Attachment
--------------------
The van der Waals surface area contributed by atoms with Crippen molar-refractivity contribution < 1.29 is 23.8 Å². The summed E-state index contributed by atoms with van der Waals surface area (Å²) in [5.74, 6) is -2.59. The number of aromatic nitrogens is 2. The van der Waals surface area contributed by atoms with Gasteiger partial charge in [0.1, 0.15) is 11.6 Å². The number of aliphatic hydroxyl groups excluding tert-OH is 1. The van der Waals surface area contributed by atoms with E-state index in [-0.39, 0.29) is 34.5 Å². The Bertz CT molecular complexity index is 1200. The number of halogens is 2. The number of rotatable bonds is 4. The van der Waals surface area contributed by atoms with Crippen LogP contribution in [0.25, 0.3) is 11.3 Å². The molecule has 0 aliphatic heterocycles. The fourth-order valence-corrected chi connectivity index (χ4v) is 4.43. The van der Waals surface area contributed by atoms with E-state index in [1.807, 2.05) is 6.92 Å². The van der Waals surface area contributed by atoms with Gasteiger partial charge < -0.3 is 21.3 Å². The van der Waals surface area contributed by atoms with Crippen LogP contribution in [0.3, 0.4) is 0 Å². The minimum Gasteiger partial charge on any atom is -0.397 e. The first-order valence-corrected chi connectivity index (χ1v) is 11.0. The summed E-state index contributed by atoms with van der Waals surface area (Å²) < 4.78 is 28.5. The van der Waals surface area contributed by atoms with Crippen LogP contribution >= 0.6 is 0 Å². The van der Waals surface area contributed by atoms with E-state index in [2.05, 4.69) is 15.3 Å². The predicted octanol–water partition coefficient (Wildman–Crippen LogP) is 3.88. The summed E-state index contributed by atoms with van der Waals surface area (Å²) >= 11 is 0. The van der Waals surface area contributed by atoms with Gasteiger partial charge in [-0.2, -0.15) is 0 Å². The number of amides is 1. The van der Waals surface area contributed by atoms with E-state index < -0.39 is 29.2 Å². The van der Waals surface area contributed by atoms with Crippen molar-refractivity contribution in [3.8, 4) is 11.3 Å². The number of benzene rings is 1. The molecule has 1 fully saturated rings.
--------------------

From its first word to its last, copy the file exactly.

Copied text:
The van der Waals surface area contributed by atoms with Crippen molar-refractivity contribution < 1.29 is 23.8 Å². The summed E-state index contributed by atoms with van der Waals surface area (Å²) in [5.74, 6) is -2.59. The number of aromatic nitrogens is 2. The van der Waals surface area contributed by atoms with Gasteiger partial charge in [0.1, 0.15) is 11.6 Å². The number of aliphatic hydroxyl groups excluding tert-OH is 1. The van der Waals surface area contributed by atoms with E-state index in [-0.39, 0.29) is 34.5 Å². The Bertz CT molecular complexity index is 1200. The number of halogens is 2. The number of rotatable bonds is 4. The van der Waals surface area contributed by atoms with Crippen LogP contribution in [0.25, 0.3) is 11.3 Å². The molecule has 0 aliphatic heterocycles. The fourth-order valence-corrected chi connectivity index (χ4v) is 4.43. The van der Waals surface area contributed by atoms with E-state index in [1.807, 2.05) is 6.92 Å². The van der Waals surface area contributed by atoms with Gasteiger partial charge < -0.3 is 21.3 Å². The van der Waals surface area contributed by atoms with Crippen LogP contribution in [0.3, 0.4) is 0 Å². The minimum Gasteiger partial charge on any atom is -0.397 e. The first-order valence-corrected chi connectivity index (χ1v) is 11.0. The summed E-state index contributed by atoms with van der Waals surface area (Å²) < 4.78 is 28.5. The van der Waals surface area contributed by atoms with Crippen LogP contribution >= 0.6 is 0 Å². The van der Waals surface area contributed by atoms with E-state index in [2.05, 4.69) is 15.3 Å². The predicted octanol–water partition coefficient (Wildman–Crippen LogP) is 3.88. The summed E-state index contributed by atoms with van der Waals surface area (Å²) >= 11 is 0. The van der Waals surface area contributed by atoms with Gasteiger partial charge in [-0.2, -0.15) is 0 Å². The number of amides is 1. The van der Waals surface area contributed by atoms with E-state index < -0.39 is 29.2 Å². The van der Waals surface area contributed by atoms with Crippen molar-refractivity contribution in [3.8, 4) is 11.3 Å². The number of benzene rings is 1. The molecule has 1 fully saturated rings.